Jumping out of bed at 6.25am in our Zimbabwe hostel, I realised my alarm had failed to wake me, leaving Emma and I just five minutes to get ready and grab my belongings for the morning ahead.
We sat and waited on a brick wall outside, looking up at any sound of an engine. 45 minutes later (we had forgotten about the relaxed African way), we finally saw a bus entering the grounds. After picking up a few more sleepy travellers, our host introduced himself and began to tell us about what lay ahead.
Driving through the Zimbabwe wilderness, we soon arrived at a small building off a dirt path. We had arrived at Lion Encounter.
Lion Encounter is a conservation initiative, part of the Lion Rehabilitation and Release programme, that acts to reintroduce captive-bred lion cubs back into the wild. There has been discussions into the direction of Lion Encounter as it has not yet successfully relocated lions back into a totally natural environment but it has released prides into large enclosures which contain wildlife for hunting and have no human interference. The reason stated on their website as to why they have not achieved the last stage of their programme is because the lions have not yet reached an age where they are ready to go back into the wild, however it is also due to a lack of government funding.
After being adopted from captivity, the lion cubs are taken on walks in the bush to introduce them to their natural surroundings. As they grow, they learn to hunt on these walks, eventually having no human contact. They are not drugged like some animal initiatives (tigers in Thailand for one example), and are not trained like a pet. They are most definitely wild animals.
After receiving a safety briefing (don’t touch the lions unless told that you can… don’t walk in front of the lions… distract them with your stick), we excitedly walked out into the bush. To say I felt nervous is an understatement.
Sitting across from us on a rock were two ten month old cubs, a brother and sister. It felt unnatural and bizarre to be so close to them without any fences, a sad fact. I can only describe the feeling as euphoric.
We took it in turns to walk up behind them and slowly stroke their backs. I grasped my stick firmly as I approached them, ready to distract them if they turned to look at me Just like a kitten with a piece of string, I told myself.
They lay stretching, flicking their tails in and out of the ever stronger African sun, occasionally looking at the strangers who took their picture.
There were a few nerve-racking moments where one would whip their head around at me, sending me back a few steps, but I felt more at ease with the trusting guide and handlers by my side.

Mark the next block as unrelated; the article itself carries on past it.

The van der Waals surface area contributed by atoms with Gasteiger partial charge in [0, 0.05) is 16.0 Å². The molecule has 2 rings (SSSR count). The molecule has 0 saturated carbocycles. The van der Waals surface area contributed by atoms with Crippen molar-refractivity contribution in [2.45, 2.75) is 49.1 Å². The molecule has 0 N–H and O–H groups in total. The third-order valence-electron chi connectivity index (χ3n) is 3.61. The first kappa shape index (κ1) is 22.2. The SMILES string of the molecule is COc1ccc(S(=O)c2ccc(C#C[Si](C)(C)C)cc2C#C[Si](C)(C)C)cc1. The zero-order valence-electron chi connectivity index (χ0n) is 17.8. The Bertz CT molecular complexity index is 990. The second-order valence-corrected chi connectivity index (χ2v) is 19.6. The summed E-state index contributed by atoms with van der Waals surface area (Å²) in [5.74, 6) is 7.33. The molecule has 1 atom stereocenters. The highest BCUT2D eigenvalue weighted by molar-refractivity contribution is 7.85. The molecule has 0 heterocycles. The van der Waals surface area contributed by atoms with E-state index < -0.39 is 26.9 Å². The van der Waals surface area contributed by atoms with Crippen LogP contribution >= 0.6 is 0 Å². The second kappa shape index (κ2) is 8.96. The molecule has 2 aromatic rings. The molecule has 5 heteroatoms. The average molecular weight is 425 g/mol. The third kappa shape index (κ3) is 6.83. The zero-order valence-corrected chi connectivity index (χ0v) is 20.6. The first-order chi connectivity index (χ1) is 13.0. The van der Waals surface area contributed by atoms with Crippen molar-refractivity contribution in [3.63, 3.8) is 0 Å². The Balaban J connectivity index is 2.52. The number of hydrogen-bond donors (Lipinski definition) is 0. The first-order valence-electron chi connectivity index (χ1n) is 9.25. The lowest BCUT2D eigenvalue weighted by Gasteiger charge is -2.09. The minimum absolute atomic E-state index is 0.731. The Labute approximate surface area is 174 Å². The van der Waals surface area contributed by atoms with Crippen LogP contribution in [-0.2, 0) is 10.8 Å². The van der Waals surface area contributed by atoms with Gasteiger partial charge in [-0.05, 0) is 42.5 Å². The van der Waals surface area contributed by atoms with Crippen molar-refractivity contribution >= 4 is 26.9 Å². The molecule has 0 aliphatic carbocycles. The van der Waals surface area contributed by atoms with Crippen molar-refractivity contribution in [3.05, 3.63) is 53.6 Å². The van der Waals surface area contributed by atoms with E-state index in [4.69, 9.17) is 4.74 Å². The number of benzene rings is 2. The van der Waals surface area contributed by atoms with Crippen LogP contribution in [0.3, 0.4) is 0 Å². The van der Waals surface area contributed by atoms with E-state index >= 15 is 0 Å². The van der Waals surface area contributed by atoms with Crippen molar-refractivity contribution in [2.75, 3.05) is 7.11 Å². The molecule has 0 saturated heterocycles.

The handlers confidence was inspiring, they had gotten to know the lions and obviously had a bond that meant a lot to them. I could only imagine how sad they must feel as the cubs they watch grow for so long wander off into the African bush for the last time.
We then took it in turns to walk with the lions, standing behind them and occasionally patting their back to make them aware of our presence. It felt truly surreal walking through the dry grass with the cubs. For a split second I would forget the creature before me, mistaking it for the familiar feeling of my family dog at home, before looking down and seeing that sassy tail flickering upwards.
After a little while we waved goodbye to the young cubs, leaving them with another group of walkers. We crossed a stream where our guide saw some elephant dung. He proceeded to tell us how you could tell if it was a female or bull from the taste of its faeces, and I kid you not… he stuck his finger it and licked it. Yep. Gross.
He was a fascinating man. Full of facts and stories about the lions and the wild animals that roamed the land.
Across the stream we met two thirteen month cubs. They were much bigger than their friends before, seeming more independent and ‘wild’ so to speak. I was even more cautious kneeling behind them, quickly posing with a smile before staggering back to a safer distance.
A little while later we were told it was time to go, as both species needed feeding. As we wandered back to the hut for breakfast, the lions slinked away into the tall grass, the start of their morning hunt.
We enjoyed a well needed full English breakfast, surprisingly well cooked for a remote location. Gathering in the shade we got ready to watch a quickly put together movie of our walk with the lions, a fantastic memoir of footage created by one of the handlers.
It all of a sudden felt like a dream, had I really just walked with wild lions? I’ve got the pictures and video to prove it, but it didn’t seem possible.
Looking back I’m so glad that I visited Lion Encounter. It was a truly once-in-a-lifetime experience that was worth the potential danger. After reading up on the programme and experiencing it first hand, I have no doubts in the authenticity of the initiative. It might be taking them longer to reach their end goal, but as I’ve learnt from my time in Africa, don’t most things?